Critically Endangered, Endangered and Vulnerable are categories defined by IUCN for the assessment of each species’ extinction risk, and published in the IUCN Red List of Threatened Species.

The analysis found that by adding a small percentage of the Earth’s land area to the world’s existing protected area system, a disproportionately large number of species could be brought into protection. For example, adding just 2.6 percent of the world’s land area would bring approximately two-thirds of unprotected species into the protected area system. However, scientists urge caution in interpreting the results of the study.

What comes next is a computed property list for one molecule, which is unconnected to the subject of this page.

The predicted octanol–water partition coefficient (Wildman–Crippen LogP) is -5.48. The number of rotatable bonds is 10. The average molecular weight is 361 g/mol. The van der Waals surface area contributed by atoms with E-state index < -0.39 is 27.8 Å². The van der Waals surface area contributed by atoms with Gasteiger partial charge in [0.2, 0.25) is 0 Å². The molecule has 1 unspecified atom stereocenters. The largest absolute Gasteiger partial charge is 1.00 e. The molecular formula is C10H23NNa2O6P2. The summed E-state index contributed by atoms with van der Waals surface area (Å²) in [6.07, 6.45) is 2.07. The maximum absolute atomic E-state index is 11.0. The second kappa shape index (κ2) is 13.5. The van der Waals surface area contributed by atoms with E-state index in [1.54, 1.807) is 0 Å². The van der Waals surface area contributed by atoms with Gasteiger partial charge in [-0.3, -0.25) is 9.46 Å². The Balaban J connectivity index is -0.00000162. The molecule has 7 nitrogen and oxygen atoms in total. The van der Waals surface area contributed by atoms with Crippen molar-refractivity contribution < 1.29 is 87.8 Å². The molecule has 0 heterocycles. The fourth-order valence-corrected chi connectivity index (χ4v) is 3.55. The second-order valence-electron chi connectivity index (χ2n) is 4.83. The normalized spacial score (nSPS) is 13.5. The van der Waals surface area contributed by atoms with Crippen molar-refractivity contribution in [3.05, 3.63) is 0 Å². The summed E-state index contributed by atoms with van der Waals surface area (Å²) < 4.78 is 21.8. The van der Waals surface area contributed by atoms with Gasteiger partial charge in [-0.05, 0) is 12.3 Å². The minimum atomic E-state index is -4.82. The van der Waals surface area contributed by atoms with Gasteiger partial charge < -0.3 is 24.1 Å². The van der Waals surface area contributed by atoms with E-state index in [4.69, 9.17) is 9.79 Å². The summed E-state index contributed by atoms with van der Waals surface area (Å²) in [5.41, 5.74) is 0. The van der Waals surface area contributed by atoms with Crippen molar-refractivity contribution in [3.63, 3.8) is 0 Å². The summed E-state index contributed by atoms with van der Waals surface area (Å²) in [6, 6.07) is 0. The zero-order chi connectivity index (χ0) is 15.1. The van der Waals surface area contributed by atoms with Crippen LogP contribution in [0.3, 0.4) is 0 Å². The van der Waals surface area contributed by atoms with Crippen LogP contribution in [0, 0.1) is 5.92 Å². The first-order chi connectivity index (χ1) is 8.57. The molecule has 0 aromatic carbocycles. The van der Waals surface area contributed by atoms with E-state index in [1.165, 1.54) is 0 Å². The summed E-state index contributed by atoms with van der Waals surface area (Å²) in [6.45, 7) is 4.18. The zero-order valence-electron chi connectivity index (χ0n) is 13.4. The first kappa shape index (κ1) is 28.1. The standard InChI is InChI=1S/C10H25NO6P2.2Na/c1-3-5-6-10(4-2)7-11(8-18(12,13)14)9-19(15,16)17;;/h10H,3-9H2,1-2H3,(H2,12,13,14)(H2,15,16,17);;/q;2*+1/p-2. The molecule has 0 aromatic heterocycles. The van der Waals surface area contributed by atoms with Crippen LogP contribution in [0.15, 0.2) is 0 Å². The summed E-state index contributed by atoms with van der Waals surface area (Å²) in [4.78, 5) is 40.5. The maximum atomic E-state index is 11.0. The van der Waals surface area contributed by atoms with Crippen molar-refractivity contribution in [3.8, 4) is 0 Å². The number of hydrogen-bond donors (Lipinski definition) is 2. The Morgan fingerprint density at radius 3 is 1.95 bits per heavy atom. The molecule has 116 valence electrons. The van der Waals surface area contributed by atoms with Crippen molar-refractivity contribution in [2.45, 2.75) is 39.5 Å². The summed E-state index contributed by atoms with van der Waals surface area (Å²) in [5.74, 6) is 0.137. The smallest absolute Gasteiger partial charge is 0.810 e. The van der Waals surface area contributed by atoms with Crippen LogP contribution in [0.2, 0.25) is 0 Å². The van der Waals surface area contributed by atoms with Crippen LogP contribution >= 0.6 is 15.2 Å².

"The global gap analysis should be regarded as a useful tool to guide the worldwide allocation of conservation spending, but cannot be regarded as the final word," said Ana Rodrigues, Research Fellow with CABS at CI. "More detailed analyses using more comprehensive data will reveal numerous additional areas and species groups not highlighted by this study that also need urgent protection."



The protected area system map used data provided by the World Database on Protected Areas Consortium. Distribution maps for the three species groups used data provided through the IUCN Red List partnership.

The Center For Applied Biodiversity Science (CABS) based at Conservation International, strengthens the ability of CI and other institutions to accurately identify and quickly respond to emerging threats to Earth’s biological diversity. CABS brings together leading experts in science and technology to collect and interpret data about biodiversity, to develop strategic plans for conservation and to forge key partnerships in all sectors toward conservation goals. Read more about CABS at http://www.biodiversityscience.org.